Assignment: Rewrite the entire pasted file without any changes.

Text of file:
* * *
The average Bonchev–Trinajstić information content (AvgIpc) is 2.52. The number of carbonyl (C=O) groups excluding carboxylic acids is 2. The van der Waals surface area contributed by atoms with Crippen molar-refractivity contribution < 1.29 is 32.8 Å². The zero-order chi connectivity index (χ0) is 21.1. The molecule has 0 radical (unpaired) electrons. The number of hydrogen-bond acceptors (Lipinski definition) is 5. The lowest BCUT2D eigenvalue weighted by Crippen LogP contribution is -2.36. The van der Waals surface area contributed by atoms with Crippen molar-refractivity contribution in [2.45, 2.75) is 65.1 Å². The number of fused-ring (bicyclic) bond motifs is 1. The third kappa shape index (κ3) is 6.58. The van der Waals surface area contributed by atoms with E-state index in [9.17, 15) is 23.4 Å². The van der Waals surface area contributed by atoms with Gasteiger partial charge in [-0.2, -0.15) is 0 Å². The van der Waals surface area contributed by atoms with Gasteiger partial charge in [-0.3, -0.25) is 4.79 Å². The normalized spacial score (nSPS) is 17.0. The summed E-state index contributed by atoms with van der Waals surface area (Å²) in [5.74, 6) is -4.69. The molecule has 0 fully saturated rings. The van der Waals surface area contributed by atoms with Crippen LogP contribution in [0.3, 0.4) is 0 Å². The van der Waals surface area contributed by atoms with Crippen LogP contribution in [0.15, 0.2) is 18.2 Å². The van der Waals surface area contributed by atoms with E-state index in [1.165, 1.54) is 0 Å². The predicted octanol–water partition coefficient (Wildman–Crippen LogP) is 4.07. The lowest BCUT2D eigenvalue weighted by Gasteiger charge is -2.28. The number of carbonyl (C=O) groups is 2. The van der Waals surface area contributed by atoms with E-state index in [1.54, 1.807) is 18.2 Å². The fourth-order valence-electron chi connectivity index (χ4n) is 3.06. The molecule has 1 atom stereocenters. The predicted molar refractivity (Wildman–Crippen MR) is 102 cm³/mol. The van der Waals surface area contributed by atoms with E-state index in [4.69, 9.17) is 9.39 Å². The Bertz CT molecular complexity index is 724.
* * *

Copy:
The average Bonchev–Trinajstić information content (AvgIpc) is 2.52. The number of carbonyl (C=O) groups excluding carboxylic acids is 2. The van der Waals surface area contributed by atoms with Crippen molar-refractivity contribution < 1.29 is 32.8 Å². The zero-order chi connectivity index (χ0) is 21.1. The molecule has 0 radical (unpaired) electrons. The number of hydrogen-bond acceptors (Lipinski definition) is 5. The lowest BCUT2D eigenvalue weighted by Crippen LogP contribution is -2.36. The van der Waals surface area contributed by atoms with Crippen molar-refractivity contribution in [2.45, 2.75) is 65.1 Å². The number of fused-ring (bicyclic) bond motifs is 1. The third kappa shape index (κ3) is 6.58. The van der Waals surface area contributed by atoms with E-state index in [9.17, 15) is 23.4 Å². The van der Waals surface area contributed by atoms with Gasteiger partial charge in [-0.2, -0.15) is 0 Å². The van der Waals surface area contributed by atoms with Gasteiger partial charge in [-0.3, -0.25) is 4.79 Å². The normalized spacial score (nSPS) is 17.0. The summed E-state index contributed by atoms with van der Waals surface area (Å²) in [5.74, 6) is -4.69. The molecule has 0 fully saturated rings. The van der Waals surface area contributed by atoms with Crippen LogP contribution in [0.3, 0.4) is 0 Å². The van der Waals surface area contributed by atoms with Crippen LogP contribution in [0.15, 0.2) is 18.2 Å². The van der Waals surface area contributed by atoms with E-state index in [1.165, 1.54) is 0 Å². The predicted octanol–water partition coefficient (Wildman–Crippen LogP) is 4.07. The lowest BCUT2D eigenvalue weighted by Gasteiger charge is -2.28. The number of carbonyl (C=O) groups is 2. The van der Waals surface area contributed by atoms with E-state index in [1.54, 1.807) is 18.2 Å². The fourth-order valence-electron chi connectivity index (χ4n) is 3.06. The molecule has 1 atom stereocenters. The predicted molar refractivity (Wildman–Crippen MR) is 102 cm³/mol. The van der Waals surface area contributed by atoms with E-state index in [4.69, 9.17) is 9.39 Å². The Bertz CT molecular complexity index is 724.